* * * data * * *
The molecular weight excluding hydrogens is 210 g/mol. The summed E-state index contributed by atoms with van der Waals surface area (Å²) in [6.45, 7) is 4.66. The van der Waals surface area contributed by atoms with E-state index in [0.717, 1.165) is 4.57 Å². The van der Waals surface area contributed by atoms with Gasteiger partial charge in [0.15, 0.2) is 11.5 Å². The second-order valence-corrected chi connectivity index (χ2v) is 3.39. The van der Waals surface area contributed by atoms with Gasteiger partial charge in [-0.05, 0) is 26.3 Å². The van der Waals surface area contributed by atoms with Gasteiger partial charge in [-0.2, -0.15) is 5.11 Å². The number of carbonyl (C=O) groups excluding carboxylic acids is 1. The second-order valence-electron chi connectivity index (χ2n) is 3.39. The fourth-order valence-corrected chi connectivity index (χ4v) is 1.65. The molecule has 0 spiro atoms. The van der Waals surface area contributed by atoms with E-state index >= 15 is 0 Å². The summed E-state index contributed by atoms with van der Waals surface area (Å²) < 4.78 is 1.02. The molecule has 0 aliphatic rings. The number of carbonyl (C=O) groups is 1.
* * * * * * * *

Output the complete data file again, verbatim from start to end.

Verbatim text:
The molecular weight excluding hydrogens is 210 g/mol. The summed E-state index contributed by atoms with van der Waals surface area (Å²) in [6.45, 7) is 4.66. The van der Waals surface area contributed by atoms with E-state index in [0.717, 1.165) is 4.57 Å². The van der Waals surface area contributed by atoms with Gasteiger partial charge in [0.15, 0.2) is 11.5 Å². The second-order valence-corrected chi connectivity index (χ2v) is 3.39. The van der Waals surface area contributed by atoms with Gasteiger partial charge in [-0.05, 0) is 26.3 Å². The van der Waals surface area contributed by atoms with Gasteiger partial charge in [-0.2, -0.15) is 5.11 Å². The number of carbonyl (C=O) groups excluding carboxylic acids is 1. The second-order valence-electron chi connectivity index (χ2n) is 3.39. The fourth-order valence-corrected chi connectivity index (χ4v) is 1.65. The molecule has 0 spiro atoms. The van der Waals surface area contributed by atoms with E-state index >= 15 is 0 Å². The summed E-state index contributed by atoms with van der Waals surface area (Å²) < 4.78 is 1.02. The molecule has 0 aliphatic rings. The number of carbonyl (C=O) groups is 1.